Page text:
I believe it was around the year 2006 that I first heard about the Mayan calendar end date 2012. Somehow it seemed more plausible, and back then 2012 seemed so far away in the future. Another promise of apocalypse. It seemed reliable and mystical as well. A few years after, I was familiar with some versions that 2012 might not mean end of the world, but end of the world as we know it. Maybe our world could change for the better. I still preferred the old school payback for humanity for its sins, yet I was at least open for a different narrative.

Now, in August of 2012, I don’t think this year will be any more significant than the last or the next one. I think all of them are going to be important years. The world will change for the better. It’s for each individual to decide are they going to change alongside with it and help the process, or resist out of sheer idiocy. I don’t think anything too significant will occur on December 21st, however I still wanna keep my eyes open on that day.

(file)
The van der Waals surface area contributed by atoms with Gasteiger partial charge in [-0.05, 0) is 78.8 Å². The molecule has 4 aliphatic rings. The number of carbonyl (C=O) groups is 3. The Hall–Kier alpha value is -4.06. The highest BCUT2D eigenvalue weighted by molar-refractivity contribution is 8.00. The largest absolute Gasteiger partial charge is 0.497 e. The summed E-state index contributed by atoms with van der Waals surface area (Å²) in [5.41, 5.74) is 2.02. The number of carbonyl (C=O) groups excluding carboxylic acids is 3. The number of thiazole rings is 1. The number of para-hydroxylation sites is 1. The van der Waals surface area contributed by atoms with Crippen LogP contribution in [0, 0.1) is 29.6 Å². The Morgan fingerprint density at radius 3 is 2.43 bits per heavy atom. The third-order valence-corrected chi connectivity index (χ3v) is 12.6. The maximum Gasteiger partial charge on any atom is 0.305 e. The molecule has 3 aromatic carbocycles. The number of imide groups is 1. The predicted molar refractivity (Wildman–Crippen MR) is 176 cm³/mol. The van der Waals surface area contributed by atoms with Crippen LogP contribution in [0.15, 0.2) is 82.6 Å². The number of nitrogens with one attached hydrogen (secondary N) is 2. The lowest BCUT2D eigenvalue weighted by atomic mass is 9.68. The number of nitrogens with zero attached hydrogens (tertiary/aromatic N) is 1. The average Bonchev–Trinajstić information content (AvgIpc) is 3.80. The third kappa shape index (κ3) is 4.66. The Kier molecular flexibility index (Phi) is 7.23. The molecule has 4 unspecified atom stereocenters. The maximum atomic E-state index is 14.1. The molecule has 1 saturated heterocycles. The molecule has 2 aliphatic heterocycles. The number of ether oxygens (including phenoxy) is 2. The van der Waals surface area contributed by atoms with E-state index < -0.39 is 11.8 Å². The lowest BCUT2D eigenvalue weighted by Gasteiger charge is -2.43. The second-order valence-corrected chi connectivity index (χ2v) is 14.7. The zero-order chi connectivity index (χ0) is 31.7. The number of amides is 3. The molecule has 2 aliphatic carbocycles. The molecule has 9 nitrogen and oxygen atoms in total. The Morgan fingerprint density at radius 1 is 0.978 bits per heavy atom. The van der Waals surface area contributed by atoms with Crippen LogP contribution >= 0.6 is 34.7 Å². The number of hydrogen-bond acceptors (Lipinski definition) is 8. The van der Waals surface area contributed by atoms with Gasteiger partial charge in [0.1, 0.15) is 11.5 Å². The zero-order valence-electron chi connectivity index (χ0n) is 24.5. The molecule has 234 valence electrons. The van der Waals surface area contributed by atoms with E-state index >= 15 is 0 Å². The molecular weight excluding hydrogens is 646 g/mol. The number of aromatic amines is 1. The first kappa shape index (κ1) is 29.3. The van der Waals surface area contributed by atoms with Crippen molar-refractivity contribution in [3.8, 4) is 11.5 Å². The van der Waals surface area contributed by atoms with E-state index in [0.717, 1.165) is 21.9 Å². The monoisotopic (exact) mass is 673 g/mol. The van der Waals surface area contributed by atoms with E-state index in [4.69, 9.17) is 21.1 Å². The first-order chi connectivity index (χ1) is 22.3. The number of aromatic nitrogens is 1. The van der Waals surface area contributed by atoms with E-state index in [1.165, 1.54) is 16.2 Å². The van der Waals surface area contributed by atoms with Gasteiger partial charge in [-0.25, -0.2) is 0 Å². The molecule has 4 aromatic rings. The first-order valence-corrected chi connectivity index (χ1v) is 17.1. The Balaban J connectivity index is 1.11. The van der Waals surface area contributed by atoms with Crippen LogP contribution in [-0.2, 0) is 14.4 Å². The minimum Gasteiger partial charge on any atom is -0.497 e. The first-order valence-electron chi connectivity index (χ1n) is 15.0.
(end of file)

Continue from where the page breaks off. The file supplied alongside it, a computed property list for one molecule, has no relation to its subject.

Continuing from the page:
That is my lust for the apocalypse in a nutshell. It no longer affects me, but I wouldn’t call it a mental disorder or anything like that. It too, like many other painful things in my life, was a process. No pain, no gain. Human beings are often fascinated by tragedy, and us Finns are melancholic and pessimistic by nature (or should I say culture), that combined with the genuine desire for the world to change can result in eschatological dreams.

Climbing up from the Pit of Despair